The Perils of Complacency

A Final Observation

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New Models for U.S. Science and Technology Policy

If the United States is to continue to be a leader in the increasingly competitive global markets that now characterize the 21st century, the pace of American innovation – translation of discoveries and inventions from laboratory research to products – will have to accelerate. That industry will focus its R&D investments on meeting relatively immediate challenges is understandable and makes it all the more important that the federal government accelerate its own investment in research, especially basic research in all fields of science, engineering, medicine, and mathematics, encouraging truly bold ideas and funding projects that have a low probability of obvious success at the time of funding but have the potential to be transformative in the long term. Lowering the barriers to industry-university collaboration will then make it much easier for those pathbreaking discoveries to move quickly into applications, including commercial products, markets, economic growth, and high-paying jobs.

To predict, with any confidence, what new capabilities science and technology will bring in the decades ahead is impossible. But to see how different our lives would be today without the contribution of science and technology in the past decades is not difficult: no smartphones, high-definition TV, laptops, electric and hybrid cars, magnetic resonance imaging, artificial joints, stents, laser eye surgery, or vaccines for diseases such as polio. Nor would the world have e-commerce, GPS in its cars, or cures for hepatitis C. Without advances in science and technology and private-sector innovation, the world will not develop cleaner methods of power generation, adapt to climate change, or conquer future diseases. And without advances in science, COVID-19 will not be conquered.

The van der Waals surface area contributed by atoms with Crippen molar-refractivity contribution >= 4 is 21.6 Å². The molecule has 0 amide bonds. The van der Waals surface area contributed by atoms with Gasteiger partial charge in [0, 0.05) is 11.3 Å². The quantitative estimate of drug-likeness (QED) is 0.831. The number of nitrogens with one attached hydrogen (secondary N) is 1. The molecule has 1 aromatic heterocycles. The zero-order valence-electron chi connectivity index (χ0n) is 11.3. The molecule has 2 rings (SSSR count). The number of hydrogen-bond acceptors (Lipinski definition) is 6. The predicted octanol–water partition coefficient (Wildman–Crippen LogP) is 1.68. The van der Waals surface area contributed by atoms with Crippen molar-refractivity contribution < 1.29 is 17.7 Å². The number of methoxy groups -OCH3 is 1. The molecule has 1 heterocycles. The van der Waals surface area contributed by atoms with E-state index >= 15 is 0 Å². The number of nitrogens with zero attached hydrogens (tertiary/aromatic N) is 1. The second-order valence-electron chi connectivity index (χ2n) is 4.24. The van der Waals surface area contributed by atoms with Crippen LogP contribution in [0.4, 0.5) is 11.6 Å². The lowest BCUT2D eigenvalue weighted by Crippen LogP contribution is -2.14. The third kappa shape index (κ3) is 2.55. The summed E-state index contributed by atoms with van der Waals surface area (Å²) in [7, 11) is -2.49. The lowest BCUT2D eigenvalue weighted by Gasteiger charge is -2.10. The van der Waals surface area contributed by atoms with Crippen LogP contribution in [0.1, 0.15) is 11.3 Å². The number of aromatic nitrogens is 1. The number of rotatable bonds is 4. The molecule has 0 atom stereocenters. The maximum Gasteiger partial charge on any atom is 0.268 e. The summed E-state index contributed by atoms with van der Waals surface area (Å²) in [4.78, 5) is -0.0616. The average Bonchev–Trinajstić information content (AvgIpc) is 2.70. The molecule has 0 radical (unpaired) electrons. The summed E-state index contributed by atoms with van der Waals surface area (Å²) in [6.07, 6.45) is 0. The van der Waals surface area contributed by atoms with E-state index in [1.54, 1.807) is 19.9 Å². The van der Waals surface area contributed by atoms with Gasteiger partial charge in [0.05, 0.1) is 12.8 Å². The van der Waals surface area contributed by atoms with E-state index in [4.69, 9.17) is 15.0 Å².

Not every scientific discovery or technological innovation will have its origin in the United States, nor does it need to do so. This makes international scientific cooperation vital to American interests. But unless the United States remains a leading contributor to the discovery of new knowledge and has the capacity and the will to translate that knowledge into applications, Americans and America will be left behind, isolated, and increasingly impoverished in a 21st-century world powered by science and technology. A great opportunity will have been lost.

The committee preparing this report has sought to balance, insofar as possible, the critical need for enhanced investment in research and development with the severe budgetary pressures that will be faced in the years ahead.